Tonight on CNN, on Erin Burnett’s program, Alex Castellanos and Jeffrey Lord discussed the recent comments from Donald Trump regarding the September 11 attacks (video is here, on Burnett’s “Tweets” feed). Trump has been hitting Jeb Bush, suggesting that Jeb should stop saying that George W. Bush kept America safe, when, Trump says, George W. Bush was at the helm when the attacks occurred. Trump claims now that he was not blaming President Bush for the 9/11 attacks, but also takes his line of argument to another level of Trumpian-style absurdity by suggesting that the attacks might not have occurred if he were President, and that the terrorists would not have even been in the country under a President Trump. When you consider his statements in their totality, it’s hard to understand how he is not holding President Bush responsible for the attacks. And President Clinton, too, if you think about it.
In one response on CNN’s State of the Union program, Jeb suggested that such an attack on his brother was tantamount to criticizing Franklin Roosevelt for the attack on Pearl Harbor. During Lord’s defense of Trump tonight, Lord – who is a regular Trump defender on CNN – argued that FDR was, in fact, criticized over Pearl Harbor, and even cited Thomas Dewey as suggesting that FDR was a traitor and should be impeached (Castellanos was understandably flabbergasted by the comparison). But Lord pressed on, saying that Jeb was misinformed about American history because the record clearly showed that FDR was criticized over Pearl Harbor.
Two points on this. First, the narrower point. Lord, I think, misrepresents Jeb Bush’s response. Jeb Bush merely wondered whether Trump would criticize FDR for the attack on Pearl Harbor: “Next week Trump will probably say that FDR was around when Japan attacked Pearl Harbor.” But Jeb never said that FDR was not subjected to criticism regarding the attack. He was only questioning whether Trump – not Thomas Dewey or anyone else in 1941 or 1944 – would criticize or hold FDR responsible for the Pearl Harbor attack. And that is a legitimate question. Lord never answers that problem, nor does Trump. To say that others criticized FDR on this issue is different than saying that the criticism itself is sound. Perhaps Lord is aware of some statement by Jeb that FDR was never subjected to criticism regarding Pearl Harbor, but I am unaware of any such statement from Jeb, and the statement that Jeb made to Jake Tapper does not even come close.
But even if we assumed for the sake of argument that Jeb was saying what Lord represents him as saying, and that Jeb didn’t know about the history concerning FDR that Lord cites, the question arises: so what? How does that possibly aid Donald Trump? Lord’s attempted defense tells us nothing about why Donald Trump is right. It tells us, perhaps, what Tom Dewey thought about FDR, but that’s surely not a good reason to take Trump’s side. Like most “defenses” of Trump, Lord’s convoluted messaging ends up being an attack on someone else for something they did or failed to do, rather than an actual defense of Trump. Peddling fringe theories and arguments does not help the candidate, except with fringe voters. And those voters do not decide elections.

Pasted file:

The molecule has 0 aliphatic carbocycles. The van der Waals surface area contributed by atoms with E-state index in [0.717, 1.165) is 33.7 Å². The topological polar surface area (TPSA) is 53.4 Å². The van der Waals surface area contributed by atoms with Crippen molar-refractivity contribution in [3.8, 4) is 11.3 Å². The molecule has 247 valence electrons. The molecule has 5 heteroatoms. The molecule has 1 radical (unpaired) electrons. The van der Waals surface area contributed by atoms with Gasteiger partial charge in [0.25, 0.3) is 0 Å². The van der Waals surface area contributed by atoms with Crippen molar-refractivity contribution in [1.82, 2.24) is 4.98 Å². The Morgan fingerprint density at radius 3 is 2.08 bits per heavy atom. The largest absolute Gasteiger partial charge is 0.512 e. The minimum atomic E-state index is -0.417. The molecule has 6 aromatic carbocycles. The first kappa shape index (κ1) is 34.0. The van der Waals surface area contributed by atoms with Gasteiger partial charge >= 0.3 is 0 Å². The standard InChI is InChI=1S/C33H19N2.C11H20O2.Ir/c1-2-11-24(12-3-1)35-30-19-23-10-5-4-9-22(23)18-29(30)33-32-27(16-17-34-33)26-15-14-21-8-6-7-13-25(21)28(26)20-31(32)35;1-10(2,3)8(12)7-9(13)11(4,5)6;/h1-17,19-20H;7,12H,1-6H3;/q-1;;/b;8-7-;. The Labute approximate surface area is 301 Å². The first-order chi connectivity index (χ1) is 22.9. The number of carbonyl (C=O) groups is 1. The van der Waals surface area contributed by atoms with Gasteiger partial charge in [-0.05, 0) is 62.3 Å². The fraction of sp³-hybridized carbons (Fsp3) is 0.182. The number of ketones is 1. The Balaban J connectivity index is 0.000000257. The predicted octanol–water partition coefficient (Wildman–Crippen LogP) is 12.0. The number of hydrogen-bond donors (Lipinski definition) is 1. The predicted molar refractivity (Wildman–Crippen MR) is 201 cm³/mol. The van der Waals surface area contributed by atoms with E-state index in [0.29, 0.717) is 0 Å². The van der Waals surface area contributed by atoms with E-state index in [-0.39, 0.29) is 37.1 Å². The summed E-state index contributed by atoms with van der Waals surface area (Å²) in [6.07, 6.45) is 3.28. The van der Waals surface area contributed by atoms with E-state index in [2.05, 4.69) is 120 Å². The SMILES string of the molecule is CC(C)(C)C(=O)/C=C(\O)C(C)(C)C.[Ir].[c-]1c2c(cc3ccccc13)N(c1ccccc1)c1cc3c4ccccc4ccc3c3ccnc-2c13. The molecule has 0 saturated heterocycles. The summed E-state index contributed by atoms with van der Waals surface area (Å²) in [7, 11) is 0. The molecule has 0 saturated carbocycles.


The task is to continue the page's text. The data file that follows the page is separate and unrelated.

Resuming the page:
This leads to the broader point. I have heard Jeffrey Lord many times speaking on behalf of Trump on CNN. Whatever Lord’s virtues, this role is not for him. The point of having supporters go on television and defend a candidate is that they will do a good job, perhaps even a better job, of making the candidate’s case. And when your candidate makes an absurd statement, the preferred defense will attempt to clean it up: “the important point that he was really making was . . . ,” followed by a stronger, cleaner, and more articulate pronouncement of the candidate’s position. It should not be hard to find someone who can articulate political arguments better than Donald Trump. But Lord consistently fails at this, and tonight was a perfect example.
Of course, I confess I have never seen a Trump defender on television who successfully carried out the task of painting Trump in a more favorable light. So perhaps, to be fair, the problem is not theirs. Would you want to be the one defending Trump on national television? Can Trump’s childish bloviating be painted in a more favorable light? This is not to say that all of Trump’s words are indefensible; they aren’t. But what does it say about a candidate that in a world littered with highly skilled, camera-ready, smart, savvy political spin doctors, no one – no one – appears to be up to the job of defending that candidate? It turns out, then, that the most intelligent and articulate defender of Donald Trump is . . . Donald Trump. Think about that for a moment. Then, cue the obligatory shudder.